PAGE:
The National Organization for Victim Assistance hosted a vital presentation on Suicide and the Impact of COVID-19. The panel focused on a number of important topics, including:
- Understanding and using the Columbia Protocol
- Means elimination and lowering the risk of suicide
The National Organization for Victim Assistance included a discussion led by faculty members from the Columbia University Department of Psychology.
Understanding the Columbia Protocol
The Columbia Protocol is a suicide risk assessment. The assessment is designed to be undertaken by anyone and not just mental health professionals. The Columbia Protocol risk assessment consists of a series of plain-language, simple questions. The answers to these questions are designed to identify:
- Whether a person is at risk for suicide
- The severity of that suicide risk
- The immediacy of that risk
- Level of support a person immediately needs
An example of the questions associated with the Columbia Protocol risk assessment is presented for your consideration.
Columbia Protocol Question Card for Friends and Family
The Columbia Protocol includes a specific question card designed for use by friends and family who are concerned about a loved one feared to be contemplating suicide. The questions on the Columbia Protocol Question Card for Friends and Family are:
- Have you wished you were dead or wished you could go to sleep and not wake up?
- Have you actually had any thoughts about killing yourself?
If YES to 2, answer questions 3, 4, 5, and 6.
If NO to 2, go directly to question.Have you thought about how you might do this?
Have you had any intention of acting on these thoughts of killing yourself, as opposed to you have the thoughts but you definitely would not act on them?
- Have you thought about how you might do this?
- Have you had any intention of acting on these thoughts of killing yourself, as opposed to you have the thoughts but you definitely would not act on them?
- Have you started to work out or worked out the details of how to kill yourself? Do you intend to carry out this plan?
Always Ask Question 6
- Have you done anything, started to do anything, or prepared to do anything to end your life?
Examples: Collected pills, obtained a gun, gave away valuables, wrote a will or suicide note, held a gun but changed your mind, cut yourself, tried to hang yourself, and so forth.
According to the Columbia Protocol, any “yes” response means that a person should seek assistance from a mental health professional. If a person provides a “yes” answer to question 4, 5, or 6, a person needs immediate help. The individual should be taken to the nearest emergency. You can also call (800) 273-8255 or 911. You can also text 741741 for assistance. You need to stay with an individual who answers these questions affirmatively until that individual is in appropriate professional care.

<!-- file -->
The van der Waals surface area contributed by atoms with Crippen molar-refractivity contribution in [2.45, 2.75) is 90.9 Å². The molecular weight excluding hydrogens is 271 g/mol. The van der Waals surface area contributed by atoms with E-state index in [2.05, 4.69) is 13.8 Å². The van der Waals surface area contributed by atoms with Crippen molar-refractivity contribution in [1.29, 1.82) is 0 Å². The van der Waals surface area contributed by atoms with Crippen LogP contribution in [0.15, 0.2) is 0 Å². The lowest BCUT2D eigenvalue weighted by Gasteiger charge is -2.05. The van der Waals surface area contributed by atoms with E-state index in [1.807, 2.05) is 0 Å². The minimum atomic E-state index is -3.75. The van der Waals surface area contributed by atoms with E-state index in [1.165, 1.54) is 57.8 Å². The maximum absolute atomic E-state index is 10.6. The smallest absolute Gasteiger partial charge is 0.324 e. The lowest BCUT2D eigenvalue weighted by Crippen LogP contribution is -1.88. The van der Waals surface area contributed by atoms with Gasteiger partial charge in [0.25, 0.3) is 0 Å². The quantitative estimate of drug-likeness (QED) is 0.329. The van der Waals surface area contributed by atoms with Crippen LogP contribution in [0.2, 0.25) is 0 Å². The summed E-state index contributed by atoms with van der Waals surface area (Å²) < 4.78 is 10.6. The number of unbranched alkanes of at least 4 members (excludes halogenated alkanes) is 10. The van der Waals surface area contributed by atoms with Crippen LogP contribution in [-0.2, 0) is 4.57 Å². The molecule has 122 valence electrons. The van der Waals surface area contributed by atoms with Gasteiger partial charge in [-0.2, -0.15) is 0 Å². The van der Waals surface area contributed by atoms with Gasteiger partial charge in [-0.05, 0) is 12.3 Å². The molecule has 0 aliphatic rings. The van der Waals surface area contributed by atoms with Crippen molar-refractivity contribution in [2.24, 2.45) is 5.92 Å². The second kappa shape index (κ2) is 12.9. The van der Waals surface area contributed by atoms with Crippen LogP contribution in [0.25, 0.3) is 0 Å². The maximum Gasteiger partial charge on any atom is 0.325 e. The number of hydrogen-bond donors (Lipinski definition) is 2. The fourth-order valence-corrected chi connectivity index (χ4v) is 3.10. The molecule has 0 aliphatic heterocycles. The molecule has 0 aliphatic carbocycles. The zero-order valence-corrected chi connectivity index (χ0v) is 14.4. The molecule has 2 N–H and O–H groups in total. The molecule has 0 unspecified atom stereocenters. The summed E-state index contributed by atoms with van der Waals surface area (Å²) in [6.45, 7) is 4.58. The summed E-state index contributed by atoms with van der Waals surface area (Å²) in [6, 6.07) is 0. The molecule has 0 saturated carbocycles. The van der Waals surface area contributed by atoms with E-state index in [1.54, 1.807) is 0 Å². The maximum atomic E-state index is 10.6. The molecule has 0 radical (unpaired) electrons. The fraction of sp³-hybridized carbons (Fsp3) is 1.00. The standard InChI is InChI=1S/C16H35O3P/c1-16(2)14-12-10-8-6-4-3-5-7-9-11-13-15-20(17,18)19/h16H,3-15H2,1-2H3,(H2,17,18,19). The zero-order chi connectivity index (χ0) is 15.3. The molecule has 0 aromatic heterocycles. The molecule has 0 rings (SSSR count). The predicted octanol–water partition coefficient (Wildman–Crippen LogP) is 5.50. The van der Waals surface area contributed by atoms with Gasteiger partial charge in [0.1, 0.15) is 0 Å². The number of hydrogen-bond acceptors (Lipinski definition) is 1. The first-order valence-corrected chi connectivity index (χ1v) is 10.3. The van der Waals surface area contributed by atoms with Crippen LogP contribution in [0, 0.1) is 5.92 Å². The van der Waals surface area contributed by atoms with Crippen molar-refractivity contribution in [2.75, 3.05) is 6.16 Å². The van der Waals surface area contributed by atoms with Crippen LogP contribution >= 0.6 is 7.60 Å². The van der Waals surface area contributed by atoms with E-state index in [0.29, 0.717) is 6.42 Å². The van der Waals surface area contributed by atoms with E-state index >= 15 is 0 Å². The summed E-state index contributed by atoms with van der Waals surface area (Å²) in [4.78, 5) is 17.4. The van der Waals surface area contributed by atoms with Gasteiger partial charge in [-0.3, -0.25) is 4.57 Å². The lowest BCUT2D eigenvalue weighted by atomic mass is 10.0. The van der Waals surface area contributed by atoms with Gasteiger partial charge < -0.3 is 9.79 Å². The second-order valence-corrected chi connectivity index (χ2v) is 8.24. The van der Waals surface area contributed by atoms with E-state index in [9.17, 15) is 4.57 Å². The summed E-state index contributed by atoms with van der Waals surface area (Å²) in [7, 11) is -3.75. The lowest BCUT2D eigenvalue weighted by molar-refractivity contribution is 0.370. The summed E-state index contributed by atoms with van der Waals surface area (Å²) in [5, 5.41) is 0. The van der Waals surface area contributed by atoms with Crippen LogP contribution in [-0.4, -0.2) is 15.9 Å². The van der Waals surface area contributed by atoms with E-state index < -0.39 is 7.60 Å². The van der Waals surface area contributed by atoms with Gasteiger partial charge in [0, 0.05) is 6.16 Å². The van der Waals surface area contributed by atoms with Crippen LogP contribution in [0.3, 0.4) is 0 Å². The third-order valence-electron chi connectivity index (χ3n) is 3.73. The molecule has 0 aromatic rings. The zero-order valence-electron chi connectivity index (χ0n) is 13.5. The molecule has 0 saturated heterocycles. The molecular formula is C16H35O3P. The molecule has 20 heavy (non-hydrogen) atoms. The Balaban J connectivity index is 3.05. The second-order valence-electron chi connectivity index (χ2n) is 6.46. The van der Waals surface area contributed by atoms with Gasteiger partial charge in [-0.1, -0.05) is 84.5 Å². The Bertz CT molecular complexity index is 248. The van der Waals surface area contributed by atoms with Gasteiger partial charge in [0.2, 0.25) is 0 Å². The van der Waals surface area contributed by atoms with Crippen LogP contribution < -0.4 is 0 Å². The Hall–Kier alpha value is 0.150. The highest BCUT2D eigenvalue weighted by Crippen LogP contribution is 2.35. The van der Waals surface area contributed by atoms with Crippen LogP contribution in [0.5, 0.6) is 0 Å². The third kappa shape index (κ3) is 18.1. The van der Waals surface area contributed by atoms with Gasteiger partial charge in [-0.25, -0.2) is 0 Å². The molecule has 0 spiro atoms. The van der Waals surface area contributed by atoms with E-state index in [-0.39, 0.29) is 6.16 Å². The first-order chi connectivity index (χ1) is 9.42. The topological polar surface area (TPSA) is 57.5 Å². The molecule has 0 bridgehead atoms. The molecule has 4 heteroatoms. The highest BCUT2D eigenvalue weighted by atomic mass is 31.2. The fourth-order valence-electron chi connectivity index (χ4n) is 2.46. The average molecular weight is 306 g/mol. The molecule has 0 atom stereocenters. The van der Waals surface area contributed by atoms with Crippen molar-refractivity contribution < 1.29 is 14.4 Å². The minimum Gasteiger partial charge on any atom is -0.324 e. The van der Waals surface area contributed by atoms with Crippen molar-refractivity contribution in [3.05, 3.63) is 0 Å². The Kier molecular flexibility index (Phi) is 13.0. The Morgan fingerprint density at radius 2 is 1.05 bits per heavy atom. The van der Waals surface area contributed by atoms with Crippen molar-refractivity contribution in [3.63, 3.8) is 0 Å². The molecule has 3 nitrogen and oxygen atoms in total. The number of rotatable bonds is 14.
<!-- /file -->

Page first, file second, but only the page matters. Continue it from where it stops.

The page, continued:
Different Versions of the Columbia Protocol Question Card
Other Derivations of the Columbia Protocol Question Card are available. These cards are similar to the one delineated a moment ago. These Columbia Protocol Question Cards are:
These different derivations of the Columbia Protocol assessment questions are available at these links and can be downloaded.
Means Safety and Means Elimination to Lower the Risk of Death by Suicide
Mental health professionals are in a general consensus that in a majority of cases involving a person on the verge of taking his or her life by suicide there is at least some level of ambivalence. In other words, in advance of procuring the means to commit suicide, an individual will be ambivalent about making the final decision to end his or her life.
Because of this period of ambivalence, the issue of access to the means to end a person’s life becomes important. A study in the United Kingdom explains how access to a means for suicide and ambivalence relate to one another.
In the past, a notable number of people in the United Kingdom were taking their lives by ingesting large amounts of Tylenol. These individuals were easily opening bottles of Tylenol, took a deadly amount of the medication and ended their lives.
Using the principle of making access to the means to commit suicide more difficult, a law was passed in the United Kingdom that Tylenol must be sold in blister packs. In other words, an individual has to spend time opening a blister packet containing one tablet.
In order for a person to access enough Tylenol tablets to take his or her life, that individual needs to spend what can amount to a considerable period of time opening blister packs to obtain enough of the medicine to comprise a fatal dose. In the aftermath of this packaging change, making using Tylenol as a means for suicide more difficult to come by, the number of suicides using Tylenol dropped to almost none in the United Kingdom.